This month domestic scenes both familiar and strange reveal their secrets with a sparkling wit…
Why Mummy Swears by Gill Sims (HarperCollins, £12.99)
Gill Sims’s Why Mummy Drinks—still riding high in bestseller lists—has become one of the publishing sensations of recent years. Now main character Ellen is back with another funny diary of modern motherhood.
The book opens at the start of the summer holidays, with Ellen determined to keep her two children entertained. Like many of us, though, she’s hoping to do it largely by imposing her own pre-digital childhood on them. Unfortunately, 11-year-old Jane prefers watching make-up videos on YouTube to reading Anne of Green Gables; while Peter, 9, seems to find Enid Blyton less thrilling than online games. And even when, to Ellen’s relief, the holidays end, the reasons to swear—which she does both often and rather imaginatively—continue.
Luckily, so do her endlessly sharp observations on family life (although, even by the standards of contemporary literary husbands, Ellen’s is implausibly hopeless). As a result, almost every page contains at least one moment guaranteed to make any parents reading chuckle with recognition. Or possibly wince.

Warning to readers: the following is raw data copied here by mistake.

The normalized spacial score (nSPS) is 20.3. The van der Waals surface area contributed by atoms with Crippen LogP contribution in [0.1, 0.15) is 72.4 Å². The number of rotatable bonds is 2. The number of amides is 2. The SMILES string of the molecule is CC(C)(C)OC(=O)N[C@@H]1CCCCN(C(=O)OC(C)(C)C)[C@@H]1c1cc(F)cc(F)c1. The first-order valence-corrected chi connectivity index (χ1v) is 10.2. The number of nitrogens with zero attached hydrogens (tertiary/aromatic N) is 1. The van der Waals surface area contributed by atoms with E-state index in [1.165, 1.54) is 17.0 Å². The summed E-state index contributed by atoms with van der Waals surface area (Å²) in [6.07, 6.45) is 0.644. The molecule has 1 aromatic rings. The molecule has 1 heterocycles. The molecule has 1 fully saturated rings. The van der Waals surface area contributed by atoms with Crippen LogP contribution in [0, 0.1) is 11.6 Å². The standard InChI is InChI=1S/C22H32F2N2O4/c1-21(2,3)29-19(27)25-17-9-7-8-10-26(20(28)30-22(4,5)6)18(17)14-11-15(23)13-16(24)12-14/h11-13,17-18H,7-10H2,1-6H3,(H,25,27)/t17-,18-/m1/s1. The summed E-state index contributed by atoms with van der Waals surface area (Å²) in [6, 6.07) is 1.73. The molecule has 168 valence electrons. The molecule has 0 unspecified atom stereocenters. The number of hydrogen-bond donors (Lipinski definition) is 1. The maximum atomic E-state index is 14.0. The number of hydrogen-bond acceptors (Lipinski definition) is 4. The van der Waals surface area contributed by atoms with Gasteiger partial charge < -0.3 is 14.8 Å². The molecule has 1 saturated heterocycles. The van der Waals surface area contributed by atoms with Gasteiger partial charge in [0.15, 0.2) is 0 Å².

The Wives by Lauren Weisberger (HarperCollins, £12.99)
For most people, I suspect, the people in Lauren Weisberger’s latest book won’t be quite so recognisable. Not, that is, unless you happen to be a former supermodel married to a US senator who’s “six feet and two inches of expensively groomed masculine perfection”. Or a hotshot New York lawyer whose husband has just made such a fortune that you’ve retired to one of America’s richest suburbs. Or a glamorous PR consultant to many Hollywood stars. Weisberger made her name with The Devil Wears Prada and here she serves up another shameless romp through American high society.
The plot begins when supermodel, Karolina, is arrested for drink-driving in a vicious plot by that hunky husband of hers. She then calls in the other two main characters to help: Miriam the lawyer and PR woman Emily, whom Weisberger readers will know as the former assistant to The Devil Wears Prada’s fearsome Miranda Priestley—memorably played by Meryl Streep in the film. (Later in the book, Miranda herself gets a scene-stealing cameo.)
Revenge is duly taken—but the real, if slightly guilty pleasure of the novel is in its gleeful spilling of beans about what the rich get up to when we’re not watching.